(b) Under applicable general contract law principles, whether petitioners' claims were filed "within six years after [they] first accrue[d]," § 2501, depends upon when the Government breached the prepayment undertaking stated in the promissory notes. In declaring ELIHPA a present breach of petitioners' loan contracts, the Federal Circuit reasoned that the Government had but one obligation under those agreements: to continue to allow borrowers the unfettered right to prepay their loans at any time. If that continuing duty was breached, the court maintained, the breach occurred immediately, totally, and definitively, when ELIHPA took away the borrowers' unfettered right to prepay. In so ruling, the court incorrectly characterized the performance allegedly due from the Government under the promissory notes. The Government's pledged performance is properly comprehended as an obligation to accept prepayment. Once the Government's obligation is thus correctly characterized, the decisions below lose force. A promisor's failure to perform at the time indicated for performance in the contract establishes an immediate breach. But the promisor's renunciation of a contractual duty before the time fixed in the contract for performance is a repudiation, which ripens into a breach prior to the time for performance only if the promisee elects to treat it as such, see Roehm v. Horst, 178 U. S. 1, 13. Viewed in this light, ELIHPA effected a repudiation of the FmHA loan contracts, not an immediate breach. ELIHPA conveyed the Government's announcement that it would not perform as represented in the promissory notes if and when, at some point in the future, petitioners attempted to prepay their mortgages. Unless petitioners treated ELIHPA as a present breach by filing suit prior to the


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date indicated for performance, breach would occur when a borrower attempted to prepay, for only then would the Government's responsive performance become due. Pp. 141-144.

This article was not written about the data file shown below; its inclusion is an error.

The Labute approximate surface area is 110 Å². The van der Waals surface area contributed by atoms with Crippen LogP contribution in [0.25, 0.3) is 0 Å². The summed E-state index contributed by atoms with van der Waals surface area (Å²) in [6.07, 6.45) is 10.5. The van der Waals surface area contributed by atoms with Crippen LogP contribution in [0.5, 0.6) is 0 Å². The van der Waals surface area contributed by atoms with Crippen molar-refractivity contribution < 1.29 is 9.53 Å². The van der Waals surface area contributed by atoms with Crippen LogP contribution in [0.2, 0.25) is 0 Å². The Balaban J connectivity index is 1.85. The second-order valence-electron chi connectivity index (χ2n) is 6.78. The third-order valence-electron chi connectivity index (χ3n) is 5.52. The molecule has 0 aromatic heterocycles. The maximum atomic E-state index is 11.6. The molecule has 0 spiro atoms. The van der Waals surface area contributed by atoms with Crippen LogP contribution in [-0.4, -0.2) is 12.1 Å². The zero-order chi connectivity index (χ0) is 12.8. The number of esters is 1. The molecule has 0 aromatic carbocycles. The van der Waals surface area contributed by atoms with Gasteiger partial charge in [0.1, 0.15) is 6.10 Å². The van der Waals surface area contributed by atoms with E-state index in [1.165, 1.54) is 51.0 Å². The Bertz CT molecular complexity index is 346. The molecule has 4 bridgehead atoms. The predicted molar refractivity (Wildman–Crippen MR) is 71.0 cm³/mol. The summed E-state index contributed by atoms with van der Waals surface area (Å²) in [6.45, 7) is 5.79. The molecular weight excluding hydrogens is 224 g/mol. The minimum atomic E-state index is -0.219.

(c) The first of the Government's arguments to the contrary is unpersuasive. The Government contends that § 2501's "first accrues" qualification is meant to ensure that suits against the United States are filed on the earliest possible date, thereby providing the Government with reasonably prompt notice of the fiscal implications of past enactments. However, § 2501's text is unexceptional: A number of contemporaneous state statutes of limitations applicable to suits between private parties also tie the commencement of the limitations period to the date a claim "first accrues." Equally telling, in its many years of applying and interpreting § 2501, the Court of Federal Claims has never attributed to the words "first accrues" the meaning the Government now proposes. Instead, in other settings, that court has adopted the repudiation doctrine in its traditional form when evaluating the timeliness of suits governed by § 2501. Two practical considerations reinforce the Court's conclusion. First, reading § 2501 as the Government proposes would seriously distort the repudiation doctrine in Tucker Act suits because a party aggrieved by the Government's renunciation of a contractual obligation anticipating future performance would be compelled by the looming limitations bar to forgo the usual option of awaiting the time performance is due before filing suit for breach. Second, putting prospective plaintiffs to the choice of either bringing suit soon after the Government's repudiation or forever relinquishing their claims would surely proliferate litigation, forcing the Government to defend against highly speculative damages claims in a profusion of suits, most of which would never have been brought under a less novel interpretation of § 2501. Pp. 144-147.

(d) The Court also rejects the premise, and therefore the conclusion, of the Government's second argument against application of the repudiation doctrine. The Government contends that a congressional enactment like ELIHPA that precludes the Government from honoring a contractual obligation anticipating future performance always constitutes a present breach because the agency or official responsible for administering the contract is not free to change its mind and render the requisite performance without violating binding federal law. However, just as Congress may announce the Government's intent to dishonor an obligation to perform in the future through a duly enacted law, so may it retract that renouncement prior to the time for performance, thereby enabling the agency or contracting official to perform as promised. Indeed, Congress changed its mind in just this manner before it enacted ELIHPA. In 1979 amendments to the National Housing Act, Congress